The graph of the cumulative CVR was steep during the early treatment period. After 6 months of treatment, the slope of the curve was gentle (Fig. 2). The patients with and without IVR did not differ significantly in any of the clinical variables, although the patients with IVR to have a lower baseline HBV DNA level (P=0.052) (Table 4).


Combination therapy was moderately efficacious for those refractory patients with CHB who participated in the study. The IVR rate was 76%. Moreover, the proportion of patients who had high viral loads (≥5.0 log) dropped from 76% at baseline to 5% after 6 months of treatment. Two patients (10%) lost HBeAg, and the biochemical response rate after the first 6 months of treatment was 76%.
With regard to the IVR in this study, most of the patients who had high viral loads at baseline developed intermediate or low viral loads after combination therapy. While an IVR of 76% may not appear to be particularly high, it can actually be considered to be a good response when one realizes that these patients are multi-drug resistant patients with CHB who previously responded poorly to monotherapies with all other oral NAs.
CVR was defined as the HBV DNA levels below 4 log after the 6 month time point. The theoretical background of this definition was originated from the previous studies. Lim et al defined the virological response as the same level.11 The patients exposed to less NAs showed better treatment response. Lai et al12 suggested that HBV DNA suppression should continue until the level decreases to less than 104 copies/mL to prevent the development of complication.
The CVR dropped from 76% at 6 months to 54% at 9 months (Fig. 1). This is likely to be due to a blip phenomenon: blips can be defined as small fluctuations in HBV DNA levels that do not represent. Another reason was that the four patients with a good response dropped out of the study after 9 months because of the financial burden of the drugs. Actually, their HBV DNA levels at 6 months were 3.2, 3.0, 2.0 and 1.0 log, respectively.
The cumulative probability of achieving CVR was shown by Figure 2. Kaplan-Meier analysis could be applied only if rebound HBV DNA levels after CVR were not observed in any of the patients during the observation period. Therefore, two patients with breakthroughs at 6 and 15 months, respectively, were excluded for Kaplan Meier analysis. We strongly suspect that these two patients showed poor compliance at these time points.
The sequential use of NAs monotherapies increases the risk of selection of multi-drug resistant strains.13 As a result, the development of multi-drug resistance to LAM, ADV and ETV is becoming a significant problem in Korea.14 Combination therapy with ETV and tenofovir has been recommended for the treatment of patients who are resistant to LAM and ADV.15 However, since tenofovir is currently not available in Korea, we speculated that ADV-ETV combination therapy may be a good alternative for patients with multi-drug resistance. However, Korean government insurance only permits the use of one antiviral agent in principle, which means that combination therapy places a considerable financial burden on patients in Korea. Drug adherence should be approached as a social problem rather than as a patient's problem.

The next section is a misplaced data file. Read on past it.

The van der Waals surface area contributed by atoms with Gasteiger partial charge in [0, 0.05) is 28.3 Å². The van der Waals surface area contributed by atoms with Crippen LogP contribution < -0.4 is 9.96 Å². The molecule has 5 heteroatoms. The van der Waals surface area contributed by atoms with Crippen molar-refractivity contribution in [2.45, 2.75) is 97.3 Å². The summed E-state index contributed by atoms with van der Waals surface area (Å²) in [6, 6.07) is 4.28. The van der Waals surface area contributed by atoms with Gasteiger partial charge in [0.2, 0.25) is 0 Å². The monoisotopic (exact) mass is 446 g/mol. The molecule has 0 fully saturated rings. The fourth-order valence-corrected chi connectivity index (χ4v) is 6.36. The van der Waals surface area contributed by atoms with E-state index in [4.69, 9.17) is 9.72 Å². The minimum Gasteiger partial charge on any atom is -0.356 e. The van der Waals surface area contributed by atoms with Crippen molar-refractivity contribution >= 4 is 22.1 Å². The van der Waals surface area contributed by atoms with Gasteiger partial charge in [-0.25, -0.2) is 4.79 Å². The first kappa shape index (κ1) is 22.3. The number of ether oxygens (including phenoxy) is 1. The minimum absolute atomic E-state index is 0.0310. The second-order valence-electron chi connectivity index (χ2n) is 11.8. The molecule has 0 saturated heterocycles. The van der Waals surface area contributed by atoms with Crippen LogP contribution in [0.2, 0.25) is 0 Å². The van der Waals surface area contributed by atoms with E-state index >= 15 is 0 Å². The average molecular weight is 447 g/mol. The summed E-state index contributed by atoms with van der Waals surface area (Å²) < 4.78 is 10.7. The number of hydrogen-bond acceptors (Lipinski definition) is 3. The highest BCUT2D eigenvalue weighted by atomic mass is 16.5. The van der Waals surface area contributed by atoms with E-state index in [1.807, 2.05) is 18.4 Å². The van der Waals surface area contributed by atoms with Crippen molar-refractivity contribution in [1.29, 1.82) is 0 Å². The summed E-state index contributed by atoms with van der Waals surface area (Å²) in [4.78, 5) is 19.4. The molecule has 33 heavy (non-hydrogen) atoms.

Baseline clinical prognostic factors that could predict IVR or CVR could not be identified. However, if the patients were divided into two groups according to whether they exhibited a decrease in HBV DNA by more than 2 log after 6 months of treatment, only age differed significantly between the two groups upon univariate analysis (data not shown). Multi-variate analysis was performed for four significant factors (P-value <0.1 in univariate analysis). However, none of these factors were proven to be prognostic factors for IVR upon multi-variate analysis (data not shown). Another study showed that patients who were refractory to ADV and who achieved IVR with ETV monotherapy had higher baseline ALT and AST levels than those who did not achieve IVR.14 A recent study also showed that low pre-treatment HBV DNA levels and previous exposure to fewer NAs were associated with a virological response.11
The loss of HBeAg or a biochemical response during the early treatment period could not be analyzed because too few of the patients had HBeAg (n=20) or high ALT levels (n=16) at baseline. One patient exhibited a biochemical VBT after 15 months of treatment. This patient confessed that he had sometimes failed to take his medication around 15 months after treatment. A new report about medication compliance that was published recently found that nine of 10 patients who experienced an initial VBT, but did not have confirmed genotypic resistance, had undetectable HBV DNA levels at the most recent follow-up, which was on average 7 months after the initial VBT. These data suggest that medication noncompliance can be a common cause of VBT.16